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The massive protests that erupted across the nation in the wake of George Floyd’s death due to police brutality have served as a catalyst for recognizing and dismantling systemic racism on many fronts. Chief among them is the field of health care, where entrenched inequality has resulted in dramatically poorer health outcomes for people of color and roadblocks to advancement for underrepresented physicians.
What steps must we take — at Johns Hopkins and at medical centers across the country — to repair the wrongs of the past and bring an end to racism in health care? We asked just this question to people across Johns Hopkins Medicine who are actively engaged in creating positive change. Here’s what they said.
Train Young Physicians to Recognize Systemic Forces
“We need a shift in medical education to train physicians in structural competency — that is, understanding how structural determinants of health exist within a larger historical and social/cultural context. We could have a really big impact by committing, at the medical school and residency level, to train providers who will be able to recognize these forces and feel empowered to be real advocates for change in this area. If we do anything less, the idea will continue that a lot of the disease we see in patients is caused entirely by individual factors, choices and behaviors. Those factors are real, but it’s important to understand that there are also systemic forces, well above the individual level, that have even greater effects on health outcomes. We need to actively try to undo some of those systems.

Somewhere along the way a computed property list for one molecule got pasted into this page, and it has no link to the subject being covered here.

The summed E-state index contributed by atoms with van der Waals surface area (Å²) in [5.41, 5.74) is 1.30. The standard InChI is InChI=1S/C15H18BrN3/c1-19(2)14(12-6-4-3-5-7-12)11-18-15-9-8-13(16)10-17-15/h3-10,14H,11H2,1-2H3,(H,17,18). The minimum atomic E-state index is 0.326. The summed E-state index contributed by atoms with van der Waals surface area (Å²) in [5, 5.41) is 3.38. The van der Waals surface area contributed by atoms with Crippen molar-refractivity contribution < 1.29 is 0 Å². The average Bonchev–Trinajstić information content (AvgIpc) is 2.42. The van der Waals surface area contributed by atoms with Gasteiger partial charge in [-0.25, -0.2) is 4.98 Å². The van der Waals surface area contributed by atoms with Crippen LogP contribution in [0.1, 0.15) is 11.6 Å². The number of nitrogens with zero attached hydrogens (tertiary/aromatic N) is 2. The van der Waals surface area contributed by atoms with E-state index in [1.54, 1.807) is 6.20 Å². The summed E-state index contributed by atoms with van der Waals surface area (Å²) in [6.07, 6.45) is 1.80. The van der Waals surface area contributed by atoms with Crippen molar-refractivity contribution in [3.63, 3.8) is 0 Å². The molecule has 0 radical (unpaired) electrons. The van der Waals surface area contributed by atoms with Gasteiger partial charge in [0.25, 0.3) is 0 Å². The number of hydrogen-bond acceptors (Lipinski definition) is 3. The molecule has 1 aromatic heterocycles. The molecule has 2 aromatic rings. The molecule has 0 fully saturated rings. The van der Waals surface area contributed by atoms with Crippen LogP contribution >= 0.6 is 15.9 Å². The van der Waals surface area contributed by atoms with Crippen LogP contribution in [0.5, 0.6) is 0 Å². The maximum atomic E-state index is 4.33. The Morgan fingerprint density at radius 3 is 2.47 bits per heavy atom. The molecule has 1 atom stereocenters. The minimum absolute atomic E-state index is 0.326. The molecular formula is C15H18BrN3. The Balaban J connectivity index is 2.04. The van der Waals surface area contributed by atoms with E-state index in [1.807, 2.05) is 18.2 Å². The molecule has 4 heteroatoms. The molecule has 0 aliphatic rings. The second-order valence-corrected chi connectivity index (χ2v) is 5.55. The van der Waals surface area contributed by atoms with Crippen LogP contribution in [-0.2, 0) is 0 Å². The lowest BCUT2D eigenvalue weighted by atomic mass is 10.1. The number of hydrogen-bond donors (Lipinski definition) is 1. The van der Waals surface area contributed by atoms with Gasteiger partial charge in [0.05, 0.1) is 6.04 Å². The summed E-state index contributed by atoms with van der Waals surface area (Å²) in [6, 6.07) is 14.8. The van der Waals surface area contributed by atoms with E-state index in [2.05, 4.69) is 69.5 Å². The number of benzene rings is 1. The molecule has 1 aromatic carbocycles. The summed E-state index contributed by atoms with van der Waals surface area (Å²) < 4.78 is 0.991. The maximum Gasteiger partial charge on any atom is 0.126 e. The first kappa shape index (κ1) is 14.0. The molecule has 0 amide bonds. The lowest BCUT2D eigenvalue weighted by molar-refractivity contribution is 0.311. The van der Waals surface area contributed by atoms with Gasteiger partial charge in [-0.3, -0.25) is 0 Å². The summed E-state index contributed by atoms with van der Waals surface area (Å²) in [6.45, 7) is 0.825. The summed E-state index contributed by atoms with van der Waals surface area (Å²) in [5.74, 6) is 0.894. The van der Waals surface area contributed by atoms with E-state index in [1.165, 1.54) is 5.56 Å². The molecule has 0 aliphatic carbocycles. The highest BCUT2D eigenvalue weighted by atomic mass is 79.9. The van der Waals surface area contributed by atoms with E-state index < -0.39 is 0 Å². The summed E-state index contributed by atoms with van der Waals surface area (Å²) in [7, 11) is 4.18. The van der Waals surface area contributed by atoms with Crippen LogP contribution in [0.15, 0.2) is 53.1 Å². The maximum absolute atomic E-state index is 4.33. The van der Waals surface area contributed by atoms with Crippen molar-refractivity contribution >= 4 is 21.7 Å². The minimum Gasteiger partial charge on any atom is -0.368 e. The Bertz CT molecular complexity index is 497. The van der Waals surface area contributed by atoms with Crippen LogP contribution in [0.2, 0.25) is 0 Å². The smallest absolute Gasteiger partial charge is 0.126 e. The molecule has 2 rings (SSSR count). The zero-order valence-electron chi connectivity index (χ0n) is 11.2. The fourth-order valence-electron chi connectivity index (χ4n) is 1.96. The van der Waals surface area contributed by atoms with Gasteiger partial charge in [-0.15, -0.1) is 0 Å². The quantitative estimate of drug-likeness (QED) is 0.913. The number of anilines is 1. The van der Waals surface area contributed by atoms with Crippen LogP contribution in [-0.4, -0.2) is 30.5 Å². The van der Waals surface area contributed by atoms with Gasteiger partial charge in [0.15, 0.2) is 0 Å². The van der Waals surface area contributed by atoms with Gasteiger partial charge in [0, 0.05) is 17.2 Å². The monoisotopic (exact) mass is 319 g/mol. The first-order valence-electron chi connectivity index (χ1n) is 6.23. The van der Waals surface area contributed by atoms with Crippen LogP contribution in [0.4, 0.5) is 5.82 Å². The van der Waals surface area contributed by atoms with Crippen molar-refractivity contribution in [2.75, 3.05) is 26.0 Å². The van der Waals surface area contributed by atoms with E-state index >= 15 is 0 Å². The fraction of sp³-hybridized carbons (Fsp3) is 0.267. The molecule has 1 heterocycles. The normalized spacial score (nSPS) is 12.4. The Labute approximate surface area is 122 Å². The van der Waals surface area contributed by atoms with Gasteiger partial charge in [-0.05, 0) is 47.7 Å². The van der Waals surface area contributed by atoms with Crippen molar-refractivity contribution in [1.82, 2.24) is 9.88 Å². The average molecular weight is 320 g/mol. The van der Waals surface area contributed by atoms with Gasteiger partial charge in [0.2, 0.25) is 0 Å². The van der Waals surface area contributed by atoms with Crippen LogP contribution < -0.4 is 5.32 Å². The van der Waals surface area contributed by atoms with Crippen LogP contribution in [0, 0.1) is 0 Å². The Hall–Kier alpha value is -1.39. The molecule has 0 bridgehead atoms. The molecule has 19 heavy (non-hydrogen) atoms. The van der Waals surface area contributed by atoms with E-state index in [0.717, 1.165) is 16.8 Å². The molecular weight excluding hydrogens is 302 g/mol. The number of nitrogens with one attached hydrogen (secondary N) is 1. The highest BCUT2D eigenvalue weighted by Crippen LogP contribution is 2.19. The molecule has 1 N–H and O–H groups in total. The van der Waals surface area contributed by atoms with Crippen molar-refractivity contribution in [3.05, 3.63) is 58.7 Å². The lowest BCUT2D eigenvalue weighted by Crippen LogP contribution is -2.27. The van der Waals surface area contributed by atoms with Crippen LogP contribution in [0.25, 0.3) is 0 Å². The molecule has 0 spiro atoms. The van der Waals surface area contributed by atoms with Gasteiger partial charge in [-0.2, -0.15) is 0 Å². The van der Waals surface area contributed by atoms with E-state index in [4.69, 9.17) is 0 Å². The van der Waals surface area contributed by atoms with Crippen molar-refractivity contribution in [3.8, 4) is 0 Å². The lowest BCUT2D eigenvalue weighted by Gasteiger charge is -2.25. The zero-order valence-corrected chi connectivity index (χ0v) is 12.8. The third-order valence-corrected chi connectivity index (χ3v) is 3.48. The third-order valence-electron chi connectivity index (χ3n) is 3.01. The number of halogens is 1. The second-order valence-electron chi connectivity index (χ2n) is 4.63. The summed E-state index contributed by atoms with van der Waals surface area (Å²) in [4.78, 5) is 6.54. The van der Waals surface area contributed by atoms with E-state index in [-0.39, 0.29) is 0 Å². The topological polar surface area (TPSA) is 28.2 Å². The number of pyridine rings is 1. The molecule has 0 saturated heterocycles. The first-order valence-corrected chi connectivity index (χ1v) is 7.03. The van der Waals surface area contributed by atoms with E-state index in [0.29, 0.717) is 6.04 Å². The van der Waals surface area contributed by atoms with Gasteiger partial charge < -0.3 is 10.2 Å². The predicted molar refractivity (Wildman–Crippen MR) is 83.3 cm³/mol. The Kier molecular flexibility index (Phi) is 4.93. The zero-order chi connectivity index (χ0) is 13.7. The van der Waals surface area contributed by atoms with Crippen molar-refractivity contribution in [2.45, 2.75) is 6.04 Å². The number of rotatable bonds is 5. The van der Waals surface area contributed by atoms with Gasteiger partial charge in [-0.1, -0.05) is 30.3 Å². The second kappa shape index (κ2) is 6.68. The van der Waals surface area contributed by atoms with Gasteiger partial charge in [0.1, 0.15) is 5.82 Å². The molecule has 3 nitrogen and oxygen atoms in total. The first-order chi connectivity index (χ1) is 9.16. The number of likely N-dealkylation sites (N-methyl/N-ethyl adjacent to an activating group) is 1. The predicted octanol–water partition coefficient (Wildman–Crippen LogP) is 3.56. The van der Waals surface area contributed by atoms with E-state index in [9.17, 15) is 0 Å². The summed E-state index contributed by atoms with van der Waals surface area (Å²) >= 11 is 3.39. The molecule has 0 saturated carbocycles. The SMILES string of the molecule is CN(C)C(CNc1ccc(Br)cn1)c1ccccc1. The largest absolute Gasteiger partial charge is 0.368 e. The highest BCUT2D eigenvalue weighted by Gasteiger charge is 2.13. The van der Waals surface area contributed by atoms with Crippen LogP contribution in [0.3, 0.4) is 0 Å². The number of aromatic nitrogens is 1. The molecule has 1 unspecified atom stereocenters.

“Here at Johns Hopkins Bayview, our internal residency program has a mission oriented around the intersection of health and justice. Through Medicine for the Greater Good, we give residents both lecture-based and experiential learning opportunities in topics like structural competency and the origins of health disparities. They are required to participate in an activity in partnership with a community-based organization so that they learn to connect with community leaders and to understand the communities their patients come from.”
Erica Johnsonis an assistant professor of medicine and program director of the Internal Medicine Residency Program at Johns Hopkins Bayview Medical Center.